My previous two posts on the sad state of mental health services has inspired my friend Lee to share some of her experiences of life with her son. It is important that people talk about these issues and get it out into the open. There should be no shame attached to mental illness. Thanks Lee.


Out to get you… out of your mind

by Lee K Curtis

We can’t make you get help. You’re over 21, an adult capable of making your own decisions. But you’re not. You’re a paranoid schizophrenic, convinced that we’re all out to get you.

Your father is not your father. Your mother is not your mother, you claim. You arose from spontaneous generation?

We want to help, really we do. Sadly you must prove yourself gravelly disabled, or a danger to yourself, or to others. THEN we can help you, if it’s not too late.

So we wait. Two years, nine months and sixteen days later we have finally accumulated enough evidence. I sign an affidavit at the County Attorney’s office.

The cops break down your door and climb over mountains of garbage to get at you. They drag you away to the psych ward.

You barely weigh 100 lbs. A fungal rash crawls across your face and down neck. Your knee is swollen from sitting in one position for too long. Your vitamin D levels are critically low. No sun for my son.

We can’t force you to take meds without the judge’s order. You shuffle into the courtroom in shackles, accompanied by a police officer. It’s routine, I am told.

The procedure is purely a formality. Everyone can see you are a tortured soul in need of help. You are ordered to take medication and returned to the ‘behavioural unit.’ Talk about an oxymoron.

You are still sure we’re all out to get you. Our numbers are increasing. You’ll show us. Swallow the pills then puke them up. Three weeks later there is no change.

The doctor catches on and draws blood. No meds in your system. So they inject them. The demons begin to fade.

The bad thoughts have been with you so long you’re scared to be without them. They are familiar. Who will you be without them, you wonder? A good man with good thoughts, I believe.

12 thoughts on “‘Out to get you – out of your mind’

  1. Yes GB, such a difficult issue. Individual choice V perceived individual need, with public safety concerns as a catalyst for (often) inappropriate detention.

    I have one of those, and like Lee K Curtis, I have had to face the fact that chances are, our heroes will walk and each time he/she walks, the easier it becomes for those on both sides of the divide to get on with life without the other. Hope remains but it is a battered forlorn hope.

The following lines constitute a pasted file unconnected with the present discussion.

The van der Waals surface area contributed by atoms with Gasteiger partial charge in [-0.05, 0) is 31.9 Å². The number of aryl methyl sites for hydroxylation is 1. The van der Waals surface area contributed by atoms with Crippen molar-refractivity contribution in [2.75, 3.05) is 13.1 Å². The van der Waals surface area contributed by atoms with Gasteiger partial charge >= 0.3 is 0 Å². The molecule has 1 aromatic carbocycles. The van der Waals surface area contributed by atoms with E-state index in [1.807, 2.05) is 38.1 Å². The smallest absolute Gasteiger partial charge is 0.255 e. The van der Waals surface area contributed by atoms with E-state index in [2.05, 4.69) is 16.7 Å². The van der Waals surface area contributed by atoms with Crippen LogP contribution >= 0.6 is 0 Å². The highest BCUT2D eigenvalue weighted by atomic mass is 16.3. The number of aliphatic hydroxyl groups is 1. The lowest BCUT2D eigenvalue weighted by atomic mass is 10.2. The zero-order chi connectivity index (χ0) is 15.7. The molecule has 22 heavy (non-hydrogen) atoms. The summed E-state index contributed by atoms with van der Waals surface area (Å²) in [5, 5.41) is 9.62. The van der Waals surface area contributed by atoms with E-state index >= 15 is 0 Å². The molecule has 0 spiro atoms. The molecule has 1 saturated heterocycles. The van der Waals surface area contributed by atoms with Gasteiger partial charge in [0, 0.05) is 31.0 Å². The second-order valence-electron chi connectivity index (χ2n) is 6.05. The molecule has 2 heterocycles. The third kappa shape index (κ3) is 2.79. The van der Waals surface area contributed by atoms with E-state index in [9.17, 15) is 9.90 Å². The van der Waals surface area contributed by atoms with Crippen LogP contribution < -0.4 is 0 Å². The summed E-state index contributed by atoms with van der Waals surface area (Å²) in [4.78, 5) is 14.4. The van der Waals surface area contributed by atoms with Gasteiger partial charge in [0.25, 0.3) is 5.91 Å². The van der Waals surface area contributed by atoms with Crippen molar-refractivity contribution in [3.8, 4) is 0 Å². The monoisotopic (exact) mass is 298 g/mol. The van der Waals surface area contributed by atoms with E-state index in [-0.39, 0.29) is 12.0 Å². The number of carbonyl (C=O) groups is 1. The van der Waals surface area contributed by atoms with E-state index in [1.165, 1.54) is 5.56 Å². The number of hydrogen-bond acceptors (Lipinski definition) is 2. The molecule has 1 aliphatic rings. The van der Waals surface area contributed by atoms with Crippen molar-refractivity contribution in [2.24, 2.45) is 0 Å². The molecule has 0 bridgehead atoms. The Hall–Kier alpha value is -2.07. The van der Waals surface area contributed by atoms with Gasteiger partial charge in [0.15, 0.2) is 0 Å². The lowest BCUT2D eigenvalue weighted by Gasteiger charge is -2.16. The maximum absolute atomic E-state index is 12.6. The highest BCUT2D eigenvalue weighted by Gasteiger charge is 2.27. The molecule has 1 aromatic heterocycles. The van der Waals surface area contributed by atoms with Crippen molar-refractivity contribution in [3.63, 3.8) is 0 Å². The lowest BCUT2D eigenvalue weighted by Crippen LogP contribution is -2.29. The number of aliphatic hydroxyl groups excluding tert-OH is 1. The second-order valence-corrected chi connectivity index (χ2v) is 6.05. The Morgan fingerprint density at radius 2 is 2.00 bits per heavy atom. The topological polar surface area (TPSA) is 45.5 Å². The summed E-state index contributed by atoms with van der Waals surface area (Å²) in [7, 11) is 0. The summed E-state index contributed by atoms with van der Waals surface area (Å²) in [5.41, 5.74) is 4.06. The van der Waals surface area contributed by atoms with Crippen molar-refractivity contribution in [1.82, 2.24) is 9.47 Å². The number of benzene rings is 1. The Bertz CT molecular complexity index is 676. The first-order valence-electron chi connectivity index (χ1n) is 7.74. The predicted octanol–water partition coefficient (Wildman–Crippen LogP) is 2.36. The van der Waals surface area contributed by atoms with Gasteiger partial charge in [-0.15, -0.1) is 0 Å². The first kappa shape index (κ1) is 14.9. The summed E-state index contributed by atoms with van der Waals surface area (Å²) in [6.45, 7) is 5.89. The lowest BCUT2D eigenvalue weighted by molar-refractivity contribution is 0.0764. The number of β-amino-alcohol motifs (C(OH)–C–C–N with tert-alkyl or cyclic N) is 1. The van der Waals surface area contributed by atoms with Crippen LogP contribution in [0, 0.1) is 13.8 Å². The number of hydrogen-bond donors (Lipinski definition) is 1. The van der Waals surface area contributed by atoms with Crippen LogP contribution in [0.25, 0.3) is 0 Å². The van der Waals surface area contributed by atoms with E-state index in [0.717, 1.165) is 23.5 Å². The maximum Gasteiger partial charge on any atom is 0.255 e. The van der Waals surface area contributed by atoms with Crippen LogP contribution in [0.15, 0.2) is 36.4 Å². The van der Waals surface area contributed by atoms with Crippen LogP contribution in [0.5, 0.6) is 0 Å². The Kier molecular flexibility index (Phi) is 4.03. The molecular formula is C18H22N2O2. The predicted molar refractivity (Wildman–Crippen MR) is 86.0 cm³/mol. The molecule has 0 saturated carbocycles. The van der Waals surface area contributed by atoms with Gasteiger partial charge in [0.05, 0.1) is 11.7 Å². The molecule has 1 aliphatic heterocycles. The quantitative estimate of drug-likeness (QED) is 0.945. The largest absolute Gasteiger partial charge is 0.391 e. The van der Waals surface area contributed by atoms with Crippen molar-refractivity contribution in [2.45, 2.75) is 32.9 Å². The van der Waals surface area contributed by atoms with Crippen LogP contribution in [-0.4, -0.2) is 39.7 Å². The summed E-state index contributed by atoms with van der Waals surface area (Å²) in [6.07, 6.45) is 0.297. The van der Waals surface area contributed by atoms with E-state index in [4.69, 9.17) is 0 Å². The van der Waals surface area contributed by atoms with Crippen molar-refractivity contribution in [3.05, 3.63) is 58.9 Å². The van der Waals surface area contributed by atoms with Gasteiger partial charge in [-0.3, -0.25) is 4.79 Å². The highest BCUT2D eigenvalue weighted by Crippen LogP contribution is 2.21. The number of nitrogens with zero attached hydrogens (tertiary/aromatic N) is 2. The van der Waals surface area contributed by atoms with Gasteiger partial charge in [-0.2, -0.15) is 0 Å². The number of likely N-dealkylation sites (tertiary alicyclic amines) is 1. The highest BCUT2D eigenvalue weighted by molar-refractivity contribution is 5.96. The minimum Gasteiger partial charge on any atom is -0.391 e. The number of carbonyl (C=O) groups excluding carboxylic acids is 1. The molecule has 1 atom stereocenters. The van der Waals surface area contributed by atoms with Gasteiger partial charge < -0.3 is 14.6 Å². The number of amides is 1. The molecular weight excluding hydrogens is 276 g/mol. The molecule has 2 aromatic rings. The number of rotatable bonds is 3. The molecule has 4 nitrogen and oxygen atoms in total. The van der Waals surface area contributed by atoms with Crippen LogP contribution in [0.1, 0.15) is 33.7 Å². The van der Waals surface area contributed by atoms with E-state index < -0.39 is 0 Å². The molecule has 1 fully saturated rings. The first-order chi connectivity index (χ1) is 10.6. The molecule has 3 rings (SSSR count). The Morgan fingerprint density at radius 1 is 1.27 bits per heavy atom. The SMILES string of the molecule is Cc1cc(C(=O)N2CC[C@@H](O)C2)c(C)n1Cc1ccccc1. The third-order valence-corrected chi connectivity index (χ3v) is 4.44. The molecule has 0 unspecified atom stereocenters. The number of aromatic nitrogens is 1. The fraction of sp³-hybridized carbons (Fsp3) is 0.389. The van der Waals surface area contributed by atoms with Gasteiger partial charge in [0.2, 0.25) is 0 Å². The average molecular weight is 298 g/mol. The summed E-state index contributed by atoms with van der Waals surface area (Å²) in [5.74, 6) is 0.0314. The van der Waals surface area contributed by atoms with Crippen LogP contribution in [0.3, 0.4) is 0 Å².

1. I’m sorry to hear that Stafford, but thanks for commenting. It is a very complex and difficult issue but a good starting point is adequate resources from the Government so we can really get a grip on the problem. At least the situation has improved from what it was in the dark old days of lock them up and forget them (which sadly still happens in many parts of the world).

  2. that is intense, gabrielle. took my breath away. and presents challenging questions on both sides, however, the end result here is restored clarity for the suffering person, but what a difficult conundrum to be able to solve and how the process is backlogged so it takes just too long to get things happening, its important these things are brought forward, put on the table so to speak.

  3. What heartache for a parent to see their child slipping away from them. So many raw emotions involved & evolve through the tangle of getting through to the other side of clarity. Let us hope mental welfare gets the funding it so badly needs.

  4. I can relate to this. The emotion is so raw that I don’t quite know what to say. My parents put me in a psychiatric clinic when I was 20. I really was out of my mind but it was the way I had been for such a long time that I was terrified of who I would be afterwards. The whole experience – before and during – was like being in hell while still alive. Part of me is still numb as a result and it’s over 25 years later. But I am glad it happened and that my parents took charge. To be frank, if they hadn’t, I know I would have taken my own life.

    Thank you,Lee. This is an issue of such importance I can’t quite find the words. Thank you.

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